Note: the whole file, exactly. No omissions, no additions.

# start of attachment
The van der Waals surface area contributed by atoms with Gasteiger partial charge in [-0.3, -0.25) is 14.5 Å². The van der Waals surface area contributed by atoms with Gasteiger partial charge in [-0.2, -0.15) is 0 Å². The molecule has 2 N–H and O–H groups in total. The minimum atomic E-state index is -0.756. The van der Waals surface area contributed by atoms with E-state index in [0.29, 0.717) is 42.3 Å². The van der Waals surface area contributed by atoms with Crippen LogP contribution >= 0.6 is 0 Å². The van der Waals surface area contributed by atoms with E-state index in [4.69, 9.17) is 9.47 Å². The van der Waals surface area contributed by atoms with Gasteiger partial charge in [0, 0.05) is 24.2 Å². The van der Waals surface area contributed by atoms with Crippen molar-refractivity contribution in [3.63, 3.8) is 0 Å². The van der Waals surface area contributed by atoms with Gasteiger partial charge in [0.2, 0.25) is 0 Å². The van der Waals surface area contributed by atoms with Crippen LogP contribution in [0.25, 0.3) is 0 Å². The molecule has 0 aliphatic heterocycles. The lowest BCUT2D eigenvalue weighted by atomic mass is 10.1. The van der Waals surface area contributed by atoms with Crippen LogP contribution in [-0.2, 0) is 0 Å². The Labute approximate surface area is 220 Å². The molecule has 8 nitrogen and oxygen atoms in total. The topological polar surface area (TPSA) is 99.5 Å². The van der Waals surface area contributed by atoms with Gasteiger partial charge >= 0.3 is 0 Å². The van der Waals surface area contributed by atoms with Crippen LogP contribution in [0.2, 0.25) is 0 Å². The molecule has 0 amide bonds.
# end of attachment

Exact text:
The van der Waals surface area contributed by atoms with Gasteiger partial charge in [-0.3, -0.25) is 14.5 Å². The van der Waals surface area contributed by atoms with Gasteiger partial charge in [-0.2, -0.15) is 0 Å². The molecule has 2 N–H and O–H groups in total. The minimum atomic E-state index is -0.756. The van der Waals surface area contributed by atoms with E-state index in [0.29, 0.717) is 42.3 Å². The van der Waals surface area contributed by atoms with Crippen LogP contribution >= 0.6 is 0 Å². The van der Waals surface area contributed by atoms with E-state index in [4.69, 9.17) is 9.47 Å². The van der Waals surface area contributed by atoms with Gasteiger partial charge in [0, 0.05) is 24.2 Å². The van der Waals surface area contributed by atoms with Crippen molar-refractivity contribution in [3.63, 3.8) is 0 Å². The van der Waals surface area contributed by atoms with Gasteiger partial charge in [0.2, 0.25) is 0 Å². The van der Waals surface area contributed by atoms with Crippen LogP contribution in [0.25, 0.3) is 0 Å². The molecule has 0 aliphatic heterocycles. The lowest BCUT2D eigenvalue weighted by atomic mass is 10.1. The van der Waals surface area contributed by atoms with Crippen LogP contribution in [-0.2, 0) is 0 Å². The Labute approximate surface area is 220 Å². The molecule has 8 nitrogen and oxygen atoms in total. The topological polar surface area (TPSA) is 99.5 Å². The van der Waals surface area contributed by atoms with Gasteiger partial charge >= 0.3 is 0 Å². The van der Waals surface area contributed by atoms with Crippen LogP contribution in [0.2, 0.25) is 0 Å². The molecule has 0 amide bonds.